The application of infrared heat in industrial processes
The following pages offer a comprehensive overview of how to apply infrared heat precisely and efficiently, to heat products and components in an industrial process.
- About infrared (IR) heat
- Types of heat transfer
- Application of infrared heat to materials
- The fundamental laws of infrared heating
If you are designing an industrial heating system and would like help to specify and design an efficient, reliable, high yield solution, we would be delighted to help.
About infrared heat
Planck’s Law describes the electromagnetic radiation emitted by a black body in thermal equilibrium at a definite temperature. When plotted for various heater (emitter) temperatures, the law predicts:
- The range of frequencies across which infrared heating energy will be produced
- The emissive power for a given wavelength
Principles, Definitions, and Laws
Infrared (IR) heating is an exact and measurable science. With its own history and terminology, it’s framed and bound by several perpetual scientific and physical laws. While we consider these principles and laws, we also outline the main applications for IR heating technology as it’s practised today.
At its most basic, IR heat is produced through temperature differentials between objects. Any object at a temperature greater than 0 K (-273.15°C) radiates infrared energy, and when one object is hotter than another, IR energy will flow from the hotter object to the colder one. The surface of the objects will play a key role in both the emission of the IR energy and in the absorption of the energy emitted.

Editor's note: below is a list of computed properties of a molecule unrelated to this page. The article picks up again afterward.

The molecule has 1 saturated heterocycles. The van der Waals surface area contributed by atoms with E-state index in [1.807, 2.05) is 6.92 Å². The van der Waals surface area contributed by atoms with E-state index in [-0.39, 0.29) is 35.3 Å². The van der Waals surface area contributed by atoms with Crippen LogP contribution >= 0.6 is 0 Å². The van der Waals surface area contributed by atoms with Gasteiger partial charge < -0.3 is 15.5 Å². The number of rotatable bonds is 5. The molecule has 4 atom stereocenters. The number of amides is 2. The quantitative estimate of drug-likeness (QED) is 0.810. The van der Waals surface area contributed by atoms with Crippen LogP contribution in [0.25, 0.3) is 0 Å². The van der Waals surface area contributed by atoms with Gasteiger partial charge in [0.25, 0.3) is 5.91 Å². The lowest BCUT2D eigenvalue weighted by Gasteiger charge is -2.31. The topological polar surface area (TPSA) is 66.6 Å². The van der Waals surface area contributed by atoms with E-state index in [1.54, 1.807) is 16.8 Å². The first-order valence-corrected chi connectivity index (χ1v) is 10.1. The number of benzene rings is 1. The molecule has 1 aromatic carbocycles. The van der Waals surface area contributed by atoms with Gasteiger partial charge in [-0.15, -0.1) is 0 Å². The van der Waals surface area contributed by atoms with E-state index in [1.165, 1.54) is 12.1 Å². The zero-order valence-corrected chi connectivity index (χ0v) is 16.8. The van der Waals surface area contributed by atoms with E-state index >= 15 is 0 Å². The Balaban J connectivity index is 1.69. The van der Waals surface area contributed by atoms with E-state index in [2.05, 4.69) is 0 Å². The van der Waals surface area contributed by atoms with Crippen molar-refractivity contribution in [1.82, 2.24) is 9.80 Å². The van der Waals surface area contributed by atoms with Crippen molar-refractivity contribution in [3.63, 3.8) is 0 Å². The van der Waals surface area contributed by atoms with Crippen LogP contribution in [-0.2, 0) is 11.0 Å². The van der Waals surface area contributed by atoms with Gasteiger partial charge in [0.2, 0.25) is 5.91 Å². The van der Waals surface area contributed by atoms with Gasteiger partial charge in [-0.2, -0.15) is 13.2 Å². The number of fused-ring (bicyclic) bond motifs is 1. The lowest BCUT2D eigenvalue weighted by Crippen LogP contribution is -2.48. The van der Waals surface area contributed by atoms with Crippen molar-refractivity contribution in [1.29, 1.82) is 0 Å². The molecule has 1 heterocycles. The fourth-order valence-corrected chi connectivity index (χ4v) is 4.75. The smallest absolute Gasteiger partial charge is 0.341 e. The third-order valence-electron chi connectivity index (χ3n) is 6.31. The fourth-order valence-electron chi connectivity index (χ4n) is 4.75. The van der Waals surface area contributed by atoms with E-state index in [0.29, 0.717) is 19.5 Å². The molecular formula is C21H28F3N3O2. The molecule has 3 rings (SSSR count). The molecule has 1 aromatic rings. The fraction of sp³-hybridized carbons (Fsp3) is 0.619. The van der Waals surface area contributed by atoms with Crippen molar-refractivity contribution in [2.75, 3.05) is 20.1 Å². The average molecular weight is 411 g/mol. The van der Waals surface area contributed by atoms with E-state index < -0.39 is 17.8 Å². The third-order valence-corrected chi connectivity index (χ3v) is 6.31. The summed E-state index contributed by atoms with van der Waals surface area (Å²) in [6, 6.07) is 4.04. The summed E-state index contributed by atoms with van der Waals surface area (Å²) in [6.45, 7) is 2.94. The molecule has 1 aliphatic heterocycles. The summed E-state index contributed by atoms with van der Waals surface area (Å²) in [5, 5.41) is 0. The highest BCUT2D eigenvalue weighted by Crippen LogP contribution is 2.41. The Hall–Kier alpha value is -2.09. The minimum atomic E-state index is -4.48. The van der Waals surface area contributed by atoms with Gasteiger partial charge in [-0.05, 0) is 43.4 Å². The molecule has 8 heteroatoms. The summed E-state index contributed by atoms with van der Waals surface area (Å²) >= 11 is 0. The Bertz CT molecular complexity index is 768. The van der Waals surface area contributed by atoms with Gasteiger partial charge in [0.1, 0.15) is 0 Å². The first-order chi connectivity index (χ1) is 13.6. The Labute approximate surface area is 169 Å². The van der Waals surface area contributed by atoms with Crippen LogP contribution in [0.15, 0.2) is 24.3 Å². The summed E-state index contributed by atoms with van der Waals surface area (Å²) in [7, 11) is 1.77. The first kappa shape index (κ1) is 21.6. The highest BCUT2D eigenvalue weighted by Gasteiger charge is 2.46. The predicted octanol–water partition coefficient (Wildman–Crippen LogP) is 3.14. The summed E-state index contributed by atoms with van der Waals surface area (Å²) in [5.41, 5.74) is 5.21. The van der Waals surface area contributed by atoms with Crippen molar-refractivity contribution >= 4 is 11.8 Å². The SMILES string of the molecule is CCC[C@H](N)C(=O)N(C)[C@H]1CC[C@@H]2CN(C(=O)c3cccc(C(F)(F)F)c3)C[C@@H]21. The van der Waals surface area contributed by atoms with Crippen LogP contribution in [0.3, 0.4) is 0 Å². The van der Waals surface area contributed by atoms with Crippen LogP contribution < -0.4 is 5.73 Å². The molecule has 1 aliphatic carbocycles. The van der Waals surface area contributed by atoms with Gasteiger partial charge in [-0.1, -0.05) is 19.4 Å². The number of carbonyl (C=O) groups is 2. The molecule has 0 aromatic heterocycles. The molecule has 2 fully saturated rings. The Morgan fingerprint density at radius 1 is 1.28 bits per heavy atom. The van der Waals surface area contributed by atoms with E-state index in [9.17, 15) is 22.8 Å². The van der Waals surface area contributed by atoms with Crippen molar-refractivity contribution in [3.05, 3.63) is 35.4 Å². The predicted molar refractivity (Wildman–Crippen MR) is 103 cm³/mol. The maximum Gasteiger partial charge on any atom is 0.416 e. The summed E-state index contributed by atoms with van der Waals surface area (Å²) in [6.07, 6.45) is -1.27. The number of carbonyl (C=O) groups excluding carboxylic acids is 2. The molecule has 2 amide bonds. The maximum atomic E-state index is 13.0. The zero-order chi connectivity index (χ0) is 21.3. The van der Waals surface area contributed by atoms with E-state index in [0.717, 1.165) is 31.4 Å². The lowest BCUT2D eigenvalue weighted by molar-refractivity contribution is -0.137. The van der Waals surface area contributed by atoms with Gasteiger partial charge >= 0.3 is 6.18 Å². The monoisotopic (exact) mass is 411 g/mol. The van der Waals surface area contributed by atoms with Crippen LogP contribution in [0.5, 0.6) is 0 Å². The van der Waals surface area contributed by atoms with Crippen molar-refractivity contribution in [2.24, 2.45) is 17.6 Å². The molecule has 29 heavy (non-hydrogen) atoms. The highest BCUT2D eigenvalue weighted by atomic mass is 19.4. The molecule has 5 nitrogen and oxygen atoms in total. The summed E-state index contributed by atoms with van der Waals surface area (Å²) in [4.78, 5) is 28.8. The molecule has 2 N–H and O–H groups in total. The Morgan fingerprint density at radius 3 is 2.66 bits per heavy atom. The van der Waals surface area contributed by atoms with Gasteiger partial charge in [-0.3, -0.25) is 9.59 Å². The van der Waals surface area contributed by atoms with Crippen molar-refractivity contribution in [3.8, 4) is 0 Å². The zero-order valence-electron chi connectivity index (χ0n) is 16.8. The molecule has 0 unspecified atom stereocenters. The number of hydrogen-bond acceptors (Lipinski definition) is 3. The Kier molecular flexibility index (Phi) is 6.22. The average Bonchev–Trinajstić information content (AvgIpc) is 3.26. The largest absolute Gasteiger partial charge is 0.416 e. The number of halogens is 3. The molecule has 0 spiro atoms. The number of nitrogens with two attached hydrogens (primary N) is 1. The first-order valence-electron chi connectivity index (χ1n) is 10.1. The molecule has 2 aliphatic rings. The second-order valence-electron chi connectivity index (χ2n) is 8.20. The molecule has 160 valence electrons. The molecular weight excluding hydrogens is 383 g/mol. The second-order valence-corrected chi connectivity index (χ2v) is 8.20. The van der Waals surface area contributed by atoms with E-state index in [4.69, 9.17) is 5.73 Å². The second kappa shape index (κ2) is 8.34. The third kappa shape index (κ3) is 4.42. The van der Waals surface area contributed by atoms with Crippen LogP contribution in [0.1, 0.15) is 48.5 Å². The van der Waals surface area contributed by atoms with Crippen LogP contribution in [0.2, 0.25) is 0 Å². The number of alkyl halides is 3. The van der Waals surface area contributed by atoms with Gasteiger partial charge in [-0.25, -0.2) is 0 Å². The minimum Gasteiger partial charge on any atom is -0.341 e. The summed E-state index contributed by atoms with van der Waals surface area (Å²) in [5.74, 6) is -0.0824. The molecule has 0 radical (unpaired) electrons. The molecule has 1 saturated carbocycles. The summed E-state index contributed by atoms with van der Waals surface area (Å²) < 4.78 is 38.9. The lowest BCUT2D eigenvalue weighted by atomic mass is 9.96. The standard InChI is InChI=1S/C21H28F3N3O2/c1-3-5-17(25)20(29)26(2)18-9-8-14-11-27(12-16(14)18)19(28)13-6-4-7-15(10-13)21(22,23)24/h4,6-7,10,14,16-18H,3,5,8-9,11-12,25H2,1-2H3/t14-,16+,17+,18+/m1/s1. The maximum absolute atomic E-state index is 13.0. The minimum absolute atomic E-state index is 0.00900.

Where infrared appears on the electromagnetic spectrum
Sharing several characteristics of solar radiation, it’s sometimes popularly described as ‘sunshine without light’. The physics of IR energy are similar to light – another solar property. However, most of the IR spectrum lies beyond that which is visible to the human eye. As such, infrared heat can be best thought of as a form of energy or radiation.
But in scientific terms, IR heat is a wave of electromagnetic radiation. And for industrial purposes, these IR waves are utilised in three main forms of delivery:
Shortwave (0.78 – 1.4 μm)
Mediumwave (1.4 – 3 μm)
Longwave (3 – 1000 μm)
The key principles of heating and heat transfer – non-IR based
Heat is defined as energy transferred by virtue of a temperature difference. As heat only moves in one direction, flowing from regions of higher temperature to regions of lower temperature, heat energy will naturally flow from one to the other until both regions are the same temperature.
Definitions used in the measurement of heat
Heat is a form of energy and is measured in either Joules (J) or British Thermal Units (BTUs). The Joule is an SI unit and is most commonly used in this sector. BTUs is a mainly US term despite its name. The calorie (cal) is rarely used in the IR sector.
Heating power is measured in Watts (W) and is defined as one Joule per second.
Heat Flux (Φq) is defined as heating power per unit area and is measured in units – either W/m2 or W/cm2.
Definitions used in the measurement of temperature
With temperature measured using several scales the most commonly used in the industry is Degrees Celsius (°C). However, Kelvin (K) is a more scientific unit that has an absolute scale, while Fahrenheit (°F) is used mainly in the USA.
To learn more about the application of infrared heat in real world applications across a range of processes and sectors, please see our client case studies.
Next page: Types of heat transfer